Still, consumer advocates say the way the market operates puts borrowers at a disadvantage. Many describe it as “reverse competition” — that is, where market competition pushes up costs for consumers, rather than down.

Instead of competing for customers directly, insurance companies compete for vendor relationships with banks and other lenders. The vendors often win business with banks by offering reduced-cost insurance tracking services, revenue-sharing arrangements, expense reimbursements, commissions, or other sweeteners, observers said.

While those add-ons can be a boon for banks, they have the effect of driving up premiums for consumers. For borrowers who have fallen behind on their insurance payments, the consequences can be significant.

Take Wells as the key example. According to an independent report prepared for Wells and obtained by The New York Times, more than 800,000 customers were automatically charged for insurance they did not need, because they had already obtained coverage. National General, Wells’ insurance provider, was supposed to check the status of borrowers’ insurance coverage.

Many borrowers appeared to not have noticed the redundant charges. For a period of time, ending in 2013, Wells Fargo received commissions for the insurance policies it sold, according to the Times report.

“That’s putting a scam on top of a scam,” said Robert Hunter, director of insurance at the Consumer Federation of America and a commissioner of insurance in Texas. “You have people being sold insurance and don’t even know it, and were never warned that they had other options.”

Broader fallout?

What the Wells auto insurance case means for the industry is uncertain.

Wells customers have filed a class action against the company, claiming that its auto insurance program was a scam. Rep. Jeb Hensarling, the chairman of the House Financial Services Committee, meanwhile, told Bloomberg News last week that he plans to question the bank and its regulators.

One key complaint among consumer advocates is that, particularly in states where insurance and banking regulators are separate entities, scrutiny of lender-placed auto insurance has fallen through the cracks.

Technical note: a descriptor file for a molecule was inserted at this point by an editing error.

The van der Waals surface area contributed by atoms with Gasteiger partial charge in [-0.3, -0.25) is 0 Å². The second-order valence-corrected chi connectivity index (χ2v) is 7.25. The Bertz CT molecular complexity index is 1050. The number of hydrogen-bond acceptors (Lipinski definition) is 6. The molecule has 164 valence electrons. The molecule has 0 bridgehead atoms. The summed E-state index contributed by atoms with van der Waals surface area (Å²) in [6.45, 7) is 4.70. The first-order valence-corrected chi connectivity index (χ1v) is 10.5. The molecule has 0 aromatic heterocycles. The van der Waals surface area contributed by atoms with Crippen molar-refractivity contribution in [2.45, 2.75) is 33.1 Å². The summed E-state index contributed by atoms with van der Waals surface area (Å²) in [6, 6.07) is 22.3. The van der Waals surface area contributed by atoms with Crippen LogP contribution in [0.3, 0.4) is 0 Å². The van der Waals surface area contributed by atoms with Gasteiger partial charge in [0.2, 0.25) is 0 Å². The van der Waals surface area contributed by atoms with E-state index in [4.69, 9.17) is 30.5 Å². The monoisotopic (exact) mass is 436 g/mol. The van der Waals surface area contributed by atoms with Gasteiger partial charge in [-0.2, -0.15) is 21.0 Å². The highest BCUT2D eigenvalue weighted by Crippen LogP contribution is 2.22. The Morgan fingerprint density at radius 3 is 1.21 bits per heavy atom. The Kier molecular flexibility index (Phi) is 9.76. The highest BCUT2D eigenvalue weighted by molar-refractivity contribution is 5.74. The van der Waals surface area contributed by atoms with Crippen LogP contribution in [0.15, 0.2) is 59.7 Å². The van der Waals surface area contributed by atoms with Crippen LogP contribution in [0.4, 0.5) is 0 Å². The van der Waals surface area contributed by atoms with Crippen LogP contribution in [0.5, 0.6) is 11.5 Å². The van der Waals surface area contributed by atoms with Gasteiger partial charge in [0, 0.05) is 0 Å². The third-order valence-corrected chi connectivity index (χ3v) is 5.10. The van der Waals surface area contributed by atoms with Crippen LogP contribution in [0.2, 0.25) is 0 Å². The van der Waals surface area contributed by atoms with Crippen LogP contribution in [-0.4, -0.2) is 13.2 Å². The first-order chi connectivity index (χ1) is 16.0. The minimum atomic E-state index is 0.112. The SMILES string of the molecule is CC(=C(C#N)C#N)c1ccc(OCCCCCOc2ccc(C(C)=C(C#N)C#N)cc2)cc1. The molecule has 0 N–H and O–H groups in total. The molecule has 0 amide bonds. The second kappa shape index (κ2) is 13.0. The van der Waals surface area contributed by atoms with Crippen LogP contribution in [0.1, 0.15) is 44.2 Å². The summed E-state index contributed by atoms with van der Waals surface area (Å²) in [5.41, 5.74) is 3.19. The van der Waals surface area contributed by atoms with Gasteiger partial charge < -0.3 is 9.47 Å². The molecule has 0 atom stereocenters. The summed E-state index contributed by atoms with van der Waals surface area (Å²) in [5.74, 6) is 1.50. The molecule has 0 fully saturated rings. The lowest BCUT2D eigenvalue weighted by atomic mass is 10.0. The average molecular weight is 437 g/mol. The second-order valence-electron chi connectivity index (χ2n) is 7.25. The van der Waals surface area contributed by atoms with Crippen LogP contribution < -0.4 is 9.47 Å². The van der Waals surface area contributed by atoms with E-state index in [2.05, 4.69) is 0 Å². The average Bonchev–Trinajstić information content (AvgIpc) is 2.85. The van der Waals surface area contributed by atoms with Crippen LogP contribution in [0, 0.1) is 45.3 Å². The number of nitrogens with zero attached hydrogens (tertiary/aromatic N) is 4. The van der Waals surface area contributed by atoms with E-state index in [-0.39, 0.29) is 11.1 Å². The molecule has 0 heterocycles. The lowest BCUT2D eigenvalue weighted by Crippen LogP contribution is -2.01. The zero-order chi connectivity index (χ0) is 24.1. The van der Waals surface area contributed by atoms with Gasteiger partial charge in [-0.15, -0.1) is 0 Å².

For instance, regulators do not track placement rates for lender-placed auto policies, according to Birnbaum at the Center for Economic Justice. Such a figure could provide a red flag about whether an unusually high number of borrowers are being enrolled in and charged for coverage.

Beside the investigations being conducted by state regulators, the Federal Reserve, the Office of the Comptroller of the Currency and the Consumer Financial Protection Bureau have begun looking into problems with Wells’ so-called GAP insurance program, according to media reports Tuesday.

GAP, or guaranteed auto protection, is optional insurance that covers the difference between what consumers owe on their auto loans and the value of the coverage that an insurer will provide if a car is destroyed or stolen.

“Nothing motivates state regulators more than when the federal government gets interested in something,” Hunter said.

The problems at Wells, though, should not overshadow the fact that lender-placed auto insurance, in particular, still has an important role to play in the industry, according to Wallan, the attorney from Pillsbury. But the legal risks of running the business are nonetheless high.

“My general view — and this comes from a guy who sues insurance companies — is that there’s nothing by its nature” improper about lender-placed auto insurance, Wallan said. “You just need to run it the right way.”

Kristin Broughton

Kristin Broughton

Kristin Broughton is a reporter for American Banker, where she writes about the business of national and regional banking.